Along with feminism, Black Lives Matter, and just about any and every other politicized social and human-rights issue, environmentalism has become a marketing tool for many companies. As people have grown to care more about sustainability and protecting the environment—and research like this, this, and this indicate that to be the case—eco-related references and claims that use hollow sustainability buzzwords have been popping up on just about everything bought and sold in America, whether that’s food, home products, clothes, or anything else.
As a result, it’s become difficult for many well-intentioned consumers to distinguish between companies and products that are actually doing the work and those that are merely slapping a nice-sounding label on their product as a means to benefit from the appearance of doing the work. That challenge is compounded by a lack of knowledge around what all those nice-sounding labels of apparent eco-friendliness actually mean.
To clear the (cloudy, polluted) air and improve literacy about eco-consciousness, find a glossary of sustainability buzzwords below that you can reference. By understanding what the terms mean, you’ll be more empowered to understand the real impact of your actions, purchases, corporate affiliations, and beyond.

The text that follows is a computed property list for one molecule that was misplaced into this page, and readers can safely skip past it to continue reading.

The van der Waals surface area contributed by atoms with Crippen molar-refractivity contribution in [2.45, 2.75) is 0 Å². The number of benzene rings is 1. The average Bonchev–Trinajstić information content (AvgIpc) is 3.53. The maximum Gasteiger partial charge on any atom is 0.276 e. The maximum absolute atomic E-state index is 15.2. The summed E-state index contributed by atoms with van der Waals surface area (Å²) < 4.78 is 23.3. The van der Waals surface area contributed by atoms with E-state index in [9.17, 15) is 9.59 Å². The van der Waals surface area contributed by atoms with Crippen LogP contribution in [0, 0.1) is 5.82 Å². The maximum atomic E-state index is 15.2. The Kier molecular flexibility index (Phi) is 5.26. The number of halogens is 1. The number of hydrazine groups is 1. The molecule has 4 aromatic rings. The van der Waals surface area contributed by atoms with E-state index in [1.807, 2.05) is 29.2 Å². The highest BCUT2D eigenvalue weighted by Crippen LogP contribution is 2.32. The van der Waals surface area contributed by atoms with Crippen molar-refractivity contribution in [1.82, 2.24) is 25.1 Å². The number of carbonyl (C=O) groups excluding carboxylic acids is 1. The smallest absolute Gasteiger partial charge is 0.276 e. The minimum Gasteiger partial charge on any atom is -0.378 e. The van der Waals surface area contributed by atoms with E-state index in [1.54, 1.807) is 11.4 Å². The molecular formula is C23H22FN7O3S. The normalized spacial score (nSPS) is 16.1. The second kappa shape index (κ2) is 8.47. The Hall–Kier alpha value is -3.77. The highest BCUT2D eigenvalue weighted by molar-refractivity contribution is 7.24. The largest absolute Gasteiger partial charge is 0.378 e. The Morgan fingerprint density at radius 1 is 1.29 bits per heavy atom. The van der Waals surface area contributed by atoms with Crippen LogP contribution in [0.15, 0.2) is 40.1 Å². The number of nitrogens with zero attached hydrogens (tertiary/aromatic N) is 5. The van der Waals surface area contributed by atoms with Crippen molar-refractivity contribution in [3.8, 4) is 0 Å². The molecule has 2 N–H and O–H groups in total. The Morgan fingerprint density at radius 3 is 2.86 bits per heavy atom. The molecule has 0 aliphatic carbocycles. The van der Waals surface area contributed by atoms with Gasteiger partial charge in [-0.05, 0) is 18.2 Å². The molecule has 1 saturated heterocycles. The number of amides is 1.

Below, check out 21 sustainability buzzwords, defined.
Biodegradable materials can be broken down and returned to the Earth over time, without any processing. Food waste and paper are two examples.
Bioplastics are plastic materials made from biomass (plant or animal materials that are used as a renewable energy source, like wood or waste from yards) rather than petroleum, which is what makes traditional plastic. There are two types of bioplastics: polylactic acid (PLA), typically made from the sugars in cornstarch, sugarcane, or cassava, and polyhydroxyalkanoates (PHAs), made from microorganisms that transform organic materials into plastic. Bioplastics are often, but not always, biodegradable. And even when they are biodegradable, they may not break down if they end up, as much waste does, in the ocean. A PLA straw, for example, will not degrade in that environment.
3. Carbon footprint
A carbon footprint is the measure of carbon emissions produced by an individual, product, company, activity, and more. You have a carbon footprint, your home has a carbon footprint, your commute has a carbon footprint, each food item you consume has a carbon footprint, and so on. The World Health Organization (WHO) has posited that reducing your individual carbon footprint is good not just for the health of the planet but for your own health, too. The organization’s suggestions for doing so include traveling by train, cycling or walking instead of driving, and reducing your intake of animal products, among others.
4. Carbon neutral
If something is carbon neutral, it means its carbon dioxide emissions and carbon dioxide absorption equal each other out, leading to net neutral emissions. Products, companies, and even individuals can be carbon neutral (or at least, aspire to be). Often, becoming so involves the purchase of carbon offsets.